In Romans 14, Paul discusses the hot topic of dietary laws. If, he says, a weak brother or sister in Christ only feels it right to eat vegetables, while a stronger brother or sisters feels they can eat anything, the strong should abstain for the sake of the weak. "Do not let what you eat cause the ruin of one for whom Christ died" (v. 15). This sounds very similar to a discussion Paul had to have with the Corinthian Church in I Corinthians 8. These passages are some of my least favorite in the Bible, not because of what is said, but because of how people have abused them.
I grew up in a congregation that had hijacked these passages. To be more specific, any time a member decided that he or she didn't like something (TV, contemporary worship, short skirts, etc.), these passages were brought out of the woodwork in order to manipulate the more level headed people. "I'm one of the weak, and I don't like this," wasn't an uncommon thing to hear in some form or another. What bugs me about this is that these passages don't say anything of the like.
The context of these passages is a mutual lack of judgment and not causing others to fall away from Christ. "Those who eat must not despise those who abstain, and those who abstain must not pass judgment on those who eat; for God has welcomed them" (Romans 14:3). Who is in the right and who is in the wrong? Neither and both, Paul isn't even asking that question. The point of Paul's argument is that if God has welcomed someone, who are we to then cast them out? And as far as abstaining on behalf of another, the issue at hand is what love looks like in a diverse community, not what is permissible or not. "If your brother or sister is being injured by what you eat, you are no longer walking in love" (Romans 14:15). Christian love is sacrificial, other oriented. So, the point of these verses is giving up power for another, not manipulating others to get our own way.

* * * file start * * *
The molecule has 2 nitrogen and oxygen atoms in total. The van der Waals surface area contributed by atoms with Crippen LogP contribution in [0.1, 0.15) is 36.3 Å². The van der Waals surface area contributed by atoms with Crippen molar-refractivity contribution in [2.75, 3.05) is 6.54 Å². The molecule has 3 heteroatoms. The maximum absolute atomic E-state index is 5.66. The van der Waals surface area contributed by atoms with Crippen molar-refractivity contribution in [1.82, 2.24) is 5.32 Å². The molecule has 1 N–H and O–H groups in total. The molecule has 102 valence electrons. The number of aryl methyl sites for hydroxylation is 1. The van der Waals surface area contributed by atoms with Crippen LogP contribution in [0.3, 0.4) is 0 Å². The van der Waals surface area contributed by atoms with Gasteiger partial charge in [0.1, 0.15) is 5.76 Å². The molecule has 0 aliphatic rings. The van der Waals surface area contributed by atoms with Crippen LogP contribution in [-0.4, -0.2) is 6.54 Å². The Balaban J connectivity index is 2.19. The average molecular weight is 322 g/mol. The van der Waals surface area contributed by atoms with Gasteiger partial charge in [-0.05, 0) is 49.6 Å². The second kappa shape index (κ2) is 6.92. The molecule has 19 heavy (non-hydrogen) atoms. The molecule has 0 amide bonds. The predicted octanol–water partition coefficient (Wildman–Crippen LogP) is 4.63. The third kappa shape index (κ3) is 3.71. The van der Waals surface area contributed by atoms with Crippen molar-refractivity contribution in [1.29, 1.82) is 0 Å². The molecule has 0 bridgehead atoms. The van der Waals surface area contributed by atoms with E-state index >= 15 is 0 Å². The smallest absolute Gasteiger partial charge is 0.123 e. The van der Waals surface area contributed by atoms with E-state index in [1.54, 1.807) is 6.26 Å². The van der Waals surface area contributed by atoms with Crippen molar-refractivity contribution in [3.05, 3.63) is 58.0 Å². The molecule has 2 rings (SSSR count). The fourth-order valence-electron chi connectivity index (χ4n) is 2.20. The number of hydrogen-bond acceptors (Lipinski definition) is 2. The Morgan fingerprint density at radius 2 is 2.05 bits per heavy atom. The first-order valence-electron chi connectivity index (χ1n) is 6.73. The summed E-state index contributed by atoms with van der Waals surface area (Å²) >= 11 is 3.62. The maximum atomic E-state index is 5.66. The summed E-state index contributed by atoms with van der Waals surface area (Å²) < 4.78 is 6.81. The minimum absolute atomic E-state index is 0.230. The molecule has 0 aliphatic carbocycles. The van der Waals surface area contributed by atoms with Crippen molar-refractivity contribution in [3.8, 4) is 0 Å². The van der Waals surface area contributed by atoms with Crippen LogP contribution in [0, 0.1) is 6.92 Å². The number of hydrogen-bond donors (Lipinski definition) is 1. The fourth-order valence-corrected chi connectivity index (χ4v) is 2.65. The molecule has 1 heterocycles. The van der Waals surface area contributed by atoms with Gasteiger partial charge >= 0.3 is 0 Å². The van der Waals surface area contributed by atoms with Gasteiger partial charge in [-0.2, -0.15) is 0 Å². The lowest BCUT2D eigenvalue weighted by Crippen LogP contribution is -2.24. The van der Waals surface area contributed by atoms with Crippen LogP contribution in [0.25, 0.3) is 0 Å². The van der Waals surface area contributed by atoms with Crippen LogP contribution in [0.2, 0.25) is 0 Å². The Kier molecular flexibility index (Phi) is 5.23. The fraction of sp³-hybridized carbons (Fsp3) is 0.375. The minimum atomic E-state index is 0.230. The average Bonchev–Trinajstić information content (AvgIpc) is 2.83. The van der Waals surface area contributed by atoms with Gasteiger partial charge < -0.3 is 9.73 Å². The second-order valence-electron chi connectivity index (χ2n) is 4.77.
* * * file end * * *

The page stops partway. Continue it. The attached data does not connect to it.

These are great verses that get to the root of what communal life within the Church should look like. If more Christians lived this way, we'd have far fewer church splits. But that having been said, I can understand the frustration many Christians feel when squeaky wheels use these passages to manipulate the whole. I think Paul might have some other choice words for the squeaky wheels:
"Why do you submit to regulations, "Do not handle, Do not taste, Do not touch"? All these regulations refer to things that perish with use; they are simply human commands and teachings. These have indeed an appearance of wisdom in promoting self-imposed piety, humility, and severe treatment of the body, but they are of no value in checking self-indulgence." -Colossians 2:20b-23Stopping point: Romans 16